A Caenorhabditis elegans Male Pheromone Feminizes Germline Gene Expression in Hermaphrodites and Imposes Life-History Costs

David Angeles-Albores, Erin Z. Aprison, Svetlana Dzitoyeva, Ilya Ruvinsky*

*Corresponding author for this work

Research output: Contribution to journalArticlepeer-review

Abstract

Sex pheromones not only improve the reproductive success of the recipients, but also impose costs, such as a reduced life span. The underlying mechanisms largely remain to be elucidated. Here, we show that even a brief exposure to physiological amounts of the dominant Caenorhabditis elegans male pheromone, ascr#10, alters the expression of thousands of genes in hermaphrodites. The most dramatic effect on the transcriptome is the upregulation of genes expressed during oogenesis and the downregulation of genes associated with male gametogenesis. This result reveals a way in which social signals help to resolve the inherent conflict between spermatogenesis and oogenesis in a simultaneous hermaphrodite, presumably to optimally align reproductive function with the presence of potential mating partners. We also found that exposure to ascr#10 increased the risk of persistent intestinal infections in hermaphrodites due to pathological pharyngeal hypertrophy. Thus, our study reveals ways in which the male pheromone can not only have beneficial effects on the recipients' reproduction, but also cause harmful consequences that reduce life span.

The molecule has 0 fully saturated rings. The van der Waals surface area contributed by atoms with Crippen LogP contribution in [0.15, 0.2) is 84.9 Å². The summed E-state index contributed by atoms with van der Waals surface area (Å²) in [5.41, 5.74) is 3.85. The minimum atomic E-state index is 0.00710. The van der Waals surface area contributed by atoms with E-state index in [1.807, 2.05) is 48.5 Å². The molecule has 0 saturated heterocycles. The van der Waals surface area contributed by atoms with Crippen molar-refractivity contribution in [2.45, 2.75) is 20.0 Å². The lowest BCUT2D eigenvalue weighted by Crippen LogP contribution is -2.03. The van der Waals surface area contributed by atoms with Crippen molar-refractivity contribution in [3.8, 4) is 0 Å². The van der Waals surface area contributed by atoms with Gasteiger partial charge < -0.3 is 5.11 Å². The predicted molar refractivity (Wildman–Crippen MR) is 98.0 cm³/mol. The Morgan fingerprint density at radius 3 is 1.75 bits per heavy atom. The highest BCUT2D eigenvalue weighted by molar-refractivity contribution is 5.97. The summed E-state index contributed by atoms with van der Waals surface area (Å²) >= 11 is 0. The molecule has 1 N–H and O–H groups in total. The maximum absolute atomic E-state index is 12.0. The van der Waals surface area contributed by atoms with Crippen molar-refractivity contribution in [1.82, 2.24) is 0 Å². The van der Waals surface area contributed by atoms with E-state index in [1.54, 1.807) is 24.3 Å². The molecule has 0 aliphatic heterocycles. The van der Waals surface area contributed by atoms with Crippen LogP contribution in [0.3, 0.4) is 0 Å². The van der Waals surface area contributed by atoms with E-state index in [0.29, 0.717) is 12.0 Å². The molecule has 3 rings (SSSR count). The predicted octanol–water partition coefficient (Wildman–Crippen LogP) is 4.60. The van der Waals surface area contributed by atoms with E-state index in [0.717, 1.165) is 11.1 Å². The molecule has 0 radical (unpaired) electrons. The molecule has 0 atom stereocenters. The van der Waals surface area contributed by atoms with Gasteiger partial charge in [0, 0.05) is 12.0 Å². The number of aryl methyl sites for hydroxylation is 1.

Original languageEnglish (US)
Article numbermsad119
JournalMolecular biology and evolution
Volume40
Issue number6
DOIs
StatePublished - Jun 1 2023

Keywords

  • C. elegans
  • germline
  • pheromone
  • senescence
  • trade-off
  • transcriptome

ASJC Scopus subject areas

  • Genetics
  • Ecology, Evolution, Behavior and Systematics
  • Molecular Biology

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